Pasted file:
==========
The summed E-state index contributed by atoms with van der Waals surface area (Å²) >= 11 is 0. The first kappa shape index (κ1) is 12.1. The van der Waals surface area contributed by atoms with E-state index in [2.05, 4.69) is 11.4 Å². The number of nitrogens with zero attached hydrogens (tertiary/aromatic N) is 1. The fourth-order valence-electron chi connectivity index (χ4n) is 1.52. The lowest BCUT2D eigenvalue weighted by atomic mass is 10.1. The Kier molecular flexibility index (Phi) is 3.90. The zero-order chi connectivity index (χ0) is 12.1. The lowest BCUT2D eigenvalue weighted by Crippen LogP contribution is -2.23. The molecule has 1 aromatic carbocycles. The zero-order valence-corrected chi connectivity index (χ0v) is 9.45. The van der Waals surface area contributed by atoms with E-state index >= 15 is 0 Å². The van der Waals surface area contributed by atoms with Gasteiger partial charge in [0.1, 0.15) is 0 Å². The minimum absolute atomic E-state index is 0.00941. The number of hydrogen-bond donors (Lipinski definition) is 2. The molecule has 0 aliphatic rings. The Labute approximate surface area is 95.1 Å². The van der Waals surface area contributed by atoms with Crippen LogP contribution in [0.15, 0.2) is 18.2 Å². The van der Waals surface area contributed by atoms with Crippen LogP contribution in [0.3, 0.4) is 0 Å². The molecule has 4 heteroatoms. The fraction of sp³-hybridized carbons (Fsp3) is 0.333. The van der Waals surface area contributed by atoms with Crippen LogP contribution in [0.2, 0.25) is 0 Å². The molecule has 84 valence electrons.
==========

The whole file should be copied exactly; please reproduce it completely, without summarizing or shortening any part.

The summed E-state index contributed by atoms with van der Waals surface area (Å²) >= 11 is 0. The first kappa shape index (κ1) is 12.1. The van der Waals surface area contributed by atoms with E-state index in [2.05, 4.69) is 11.4 Å². The number of nitrogens with zero attached hydrogens (tertiary/aromatic N) is 1. The fourth-order valence-electron chi connectivity index (χ4n) is 1.52. The lowest BCUT2D eigenvalue weighted by atomic mass is 10.1. The Kier molecular flexibility index (Phi) is 3.90. The zero-order chi connectivity index (χ0) is 12.1. The lowest BCUT2D eigenvalue weighted by Crippen LogP contribution is -2.23. The molecule has 1 aromatic carbocycles. The zero-order valence-corrected chi connectivity index (χ0v) is 9.45. The van der Waals surface area contributed by atoms with E-state index >= 15 is 0 Å². The van der Waals surface area contributed by atoms with Gasteiger partial charge in [0.1, 0.15) is 0 Å². The minimum absolute atomic E-state index is 0.00941. The number of hydrogen-bond donors (Lipinski definition) is 2. The molecule has 0 aliphatic rings. The Labute approximate surface area is 95.1 Å². The van der Waals surface area contributed by atoms with Crippen LogP contribution in [0.15, 0.2) is 18.2 Å². The van der Waals surface area contributed by atoms with Crippen LogP contribution in [0.3, 0.4) is 0 Å². The molecule has 4 heteroatoms. The fraction of sp³-hybridized carbons (Fsp3) is 0.333. The van der Waals surface area contributed by atoms with Crippen LogP contribution in [0.2, 0.25) is 0 Å². The molecule has 84 valence electrons.